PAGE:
The announcer


Being a football announcer is an every person occupation. I say that because most people that watch TV football announcers think they could do it as well or better than most of the professionals. In my case, they are most likely correct. I have been privileged to broadcast high school and college football on Buckeye, BCSN and ESPN 3 for over 22 years now. I also have taught broadcasting for many years at St. John’s high school and at Adrian College.

The same themed statement seems to play out, pun intended, on the TV broadcast landscape. Whether it is a student in class or the man on the street who talks about broadcasters, most folks feel that they could do it as well or better than the professionals. It definitely is not an easy profession. It is tremendous fun, but not simple or easy.

Any TV broadcaster that makes it look easy is doing an outstanding job because, in reality, it is difficult. John Madden made it look very easy. He was fantastic and I think part of the reason he was so fantastic is that he was authentic. He was being himself, no schtick. All the wild hand gestures and booms and bangs were totally John.

I think what happens to many TV sports announcers today is that they get overexposed. Joe Buck is a skilled broadcaster but he is on TV a lot, especially for the big games. When people see someone enough on TV they get tired of their voice, the way they look, their sayings their gestures.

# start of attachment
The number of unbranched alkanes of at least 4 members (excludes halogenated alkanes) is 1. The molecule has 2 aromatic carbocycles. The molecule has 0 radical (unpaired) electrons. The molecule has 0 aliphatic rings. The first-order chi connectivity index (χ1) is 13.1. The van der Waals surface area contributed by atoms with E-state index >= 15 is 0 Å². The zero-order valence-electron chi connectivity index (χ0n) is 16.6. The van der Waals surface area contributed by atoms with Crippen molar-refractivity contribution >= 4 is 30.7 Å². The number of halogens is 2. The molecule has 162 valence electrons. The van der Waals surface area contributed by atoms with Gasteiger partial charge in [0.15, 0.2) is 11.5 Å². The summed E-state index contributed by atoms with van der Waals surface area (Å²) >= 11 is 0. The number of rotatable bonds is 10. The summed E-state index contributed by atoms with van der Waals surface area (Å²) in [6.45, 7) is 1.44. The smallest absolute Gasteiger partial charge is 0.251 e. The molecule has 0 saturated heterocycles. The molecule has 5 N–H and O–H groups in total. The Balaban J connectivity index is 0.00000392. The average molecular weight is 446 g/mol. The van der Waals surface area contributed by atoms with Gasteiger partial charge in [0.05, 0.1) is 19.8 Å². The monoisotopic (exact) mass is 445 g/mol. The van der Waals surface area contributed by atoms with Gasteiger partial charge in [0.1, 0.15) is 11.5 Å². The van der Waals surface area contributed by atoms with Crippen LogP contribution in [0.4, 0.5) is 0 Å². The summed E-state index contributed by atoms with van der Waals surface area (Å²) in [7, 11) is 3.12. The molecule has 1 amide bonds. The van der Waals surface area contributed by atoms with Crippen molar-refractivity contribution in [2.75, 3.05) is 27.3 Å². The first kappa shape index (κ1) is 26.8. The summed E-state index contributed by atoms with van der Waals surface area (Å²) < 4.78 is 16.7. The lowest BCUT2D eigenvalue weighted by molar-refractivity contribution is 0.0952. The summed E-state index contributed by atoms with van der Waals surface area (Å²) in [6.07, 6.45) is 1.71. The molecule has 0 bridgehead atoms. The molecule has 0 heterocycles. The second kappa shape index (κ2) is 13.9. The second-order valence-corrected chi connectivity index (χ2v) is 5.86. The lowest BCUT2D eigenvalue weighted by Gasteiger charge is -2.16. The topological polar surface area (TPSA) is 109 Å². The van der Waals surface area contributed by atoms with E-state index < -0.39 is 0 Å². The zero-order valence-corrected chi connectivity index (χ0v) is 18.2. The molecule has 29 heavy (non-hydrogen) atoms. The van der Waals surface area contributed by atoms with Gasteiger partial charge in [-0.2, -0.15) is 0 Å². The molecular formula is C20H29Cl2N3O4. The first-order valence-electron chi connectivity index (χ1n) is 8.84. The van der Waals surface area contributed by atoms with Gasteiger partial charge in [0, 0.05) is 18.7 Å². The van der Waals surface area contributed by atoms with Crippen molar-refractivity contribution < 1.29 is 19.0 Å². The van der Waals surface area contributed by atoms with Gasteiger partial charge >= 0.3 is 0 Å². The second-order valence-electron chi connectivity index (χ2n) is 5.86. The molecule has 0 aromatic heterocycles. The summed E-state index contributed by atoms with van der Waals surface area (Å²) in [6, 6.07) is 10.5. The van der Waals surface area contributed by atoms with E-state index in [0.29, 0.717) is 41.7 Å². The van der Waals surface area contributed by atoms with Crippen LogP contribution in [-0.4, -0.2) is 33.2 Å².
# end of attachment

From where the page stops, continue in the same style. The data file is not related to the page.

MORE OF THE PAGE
Troy Aikmen gets criticized at times because people think he favors the Cowboys. Kirk Herbstreit gets hammered by Michigan fans who think that he favors Ohio State in any broadcast because he played QB for them. However, many Ohio State people feel he is too critical of the  Buckeyes. He even had to move his family out of Columbus because of threats he received for just doing a football broadcast.

Do you see a pattern here? No matter what an announcer does in broadcasting, except for John Madden who faced criticism in his early years before he became a legend, they are going to hear from football fans that think they could do it better.

During Monday Night Football when Howard Cosell was broadcasting, there were pubs all across America that let people throw a brick through an old TV set when Howard came on the Monday night screen.

So next time you become upset with a TV sports broadcaster, turn the sound down on the game. Grab a pen and use it as a mic prop and try to do some play-by-play or color on the game you are watching. While you do that, record your audio on your cell phone and then play it back. You might be surprised by what comes out of your mouth.

Broadcasting is an INCREDIBLE occupation but it is NOT … EASY.

Tom Cole is the Community Outreach Coordinator for the Taylor Automotive Family and teaches broadcasting at St. John’s Jesuit and Adrian College

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